January is a time for making plans, like any self respecting beekeeper I've already begun. It's hard to make plans where bee's are concerned because no matter what you think is going to happen the bee's might have other ideas. Last years big plans were put on hold because of the major die off that took place in my bee yard (the coldest winter in 50 years).
My bee's like all bees are hard workers and ideas of expansion fit there ideas of "grow and swarm" grow and swarm" to a tee. I'm hoping January, February, March of 2015 will be a lot better than January,February,March of 2014 and that come spring there will be life in my bee yards.
What happened last winter put me behind one full year, and a debate I've been having with myself is as follows First; " I should try to make better use of the bees I have and grow a little slower".
Second; "Do everything possible to grow the bee yard" not necessarily a bad thing either because I need to get my yards to where they are in my opinion self sustaining (200 hive) and so this is the other option, but this plan is not possible for me to do in one year.
I love working with bee's but they have to start paying their own way and become a real business with profits and losses the whole nine yards. The plans I make and successfully carryout this spring will go along way towards telling me if the bee's will be a business or just a hobby.
We had very cold weather in December,January,February and now it's March and guess what we are having really cold weather again. I was in to put pollen patties in my hives, temp was plus 8 so I took a chance and while I was there I seen what I believe was eight dead hives. I'll know more later in March when it warms up if they are in fact dead. Some times bees can look dead and are not so we'll see by the end of march or maybe first of april if in fact they are dead. Not an ideal way to start the new season but start we will so nothing to do now but wait.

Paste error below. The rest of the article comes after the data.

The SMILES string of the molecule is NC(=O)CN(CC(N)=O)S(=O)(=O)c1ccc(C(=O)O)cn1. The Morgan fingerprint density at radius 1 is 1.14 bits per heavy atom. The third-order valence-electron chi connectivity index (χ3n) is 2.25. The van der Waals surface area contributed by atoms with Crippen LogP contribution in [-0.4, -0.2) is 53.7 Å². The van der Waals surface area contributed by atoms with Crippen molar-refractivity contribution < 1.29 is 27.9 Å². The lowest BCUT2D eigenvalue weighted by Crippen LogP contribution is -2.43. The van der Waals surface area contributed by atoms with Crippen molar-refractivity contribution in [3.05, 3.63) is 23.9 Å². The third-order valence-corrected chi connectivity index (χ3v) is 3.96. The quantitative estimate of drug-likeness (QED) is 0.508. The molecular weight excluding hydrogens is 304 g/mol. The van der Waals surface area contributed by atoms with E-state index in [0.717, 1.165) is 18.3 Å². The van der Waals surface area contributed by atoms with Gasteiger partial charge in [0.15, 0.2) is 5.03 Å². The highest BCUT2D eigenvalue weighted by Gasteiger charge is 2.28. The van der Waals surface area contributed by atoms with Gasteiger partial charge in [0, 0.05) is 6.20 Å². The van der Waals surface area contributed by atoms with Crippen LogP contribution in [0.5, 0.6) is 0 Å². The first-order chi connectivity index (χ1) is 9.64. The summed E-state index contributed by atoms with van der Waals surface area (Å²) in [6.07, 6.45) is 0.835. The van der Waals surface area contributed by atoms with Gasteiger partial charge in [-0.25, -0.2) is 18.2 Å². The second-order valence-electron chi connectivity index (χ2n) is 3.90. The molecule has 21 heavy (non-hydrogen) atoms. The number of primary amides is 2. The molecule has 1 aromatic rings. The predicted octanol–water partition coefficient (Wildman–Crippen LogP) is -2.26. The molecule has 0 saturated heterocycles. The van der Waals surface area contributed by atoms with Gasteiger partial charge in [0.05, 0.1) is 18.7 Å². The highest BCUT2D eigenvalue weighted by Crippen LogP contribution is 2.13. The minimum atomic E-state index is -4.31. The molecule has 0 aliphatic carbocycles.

This summer I had 6 cases of AFB, this happened to my best hives. It kind of sucks but it's something that happens all the time in the bee business. We use the fall to plan for next spring when all things are possible and nothing bad is ever going happen to your bees. I have discovered that the bee business can go bad really quickly and that you need to be on guard at all times but at the same time there is nothing I would rather do. I plan to go from 30 hives up to 70 in the spring of 2014 this coming spring/summer , saying that there are many things that could go wrong this winter. I believe the steps you take right now can make or break the winter loss problem by having healthy hives going into fall.
The first week in june had me looking over my bee hives trying to figure out how many hives would be put into the blue berry fields. Spring had been hard on my bees with massive die off caused by cold wet weather and bees that seemed to be full of disease causing slow growth in my bee yard. However as of June 5th 27 of a possible 33 hives went to the blue berry fields. Some bees seem to do well in blue berries but most suffer, lack of pollen cause bees to shut down and by the time the bees come home the queen has stopped laying the hive can have more disease and is in really bad shape. Bee keepers can keep there bees at home but for some of us bees are a business and the money pollination brings in is important and helps us pay the bills. I spoke to a bee keeper that insists honey can make you every bit as much money as pollination and you end up with healthier bees in the end and you can grow your farm faster with healthy bees. I will be considering all these things over the summer and ponder what to do next spring........See ya in the fall.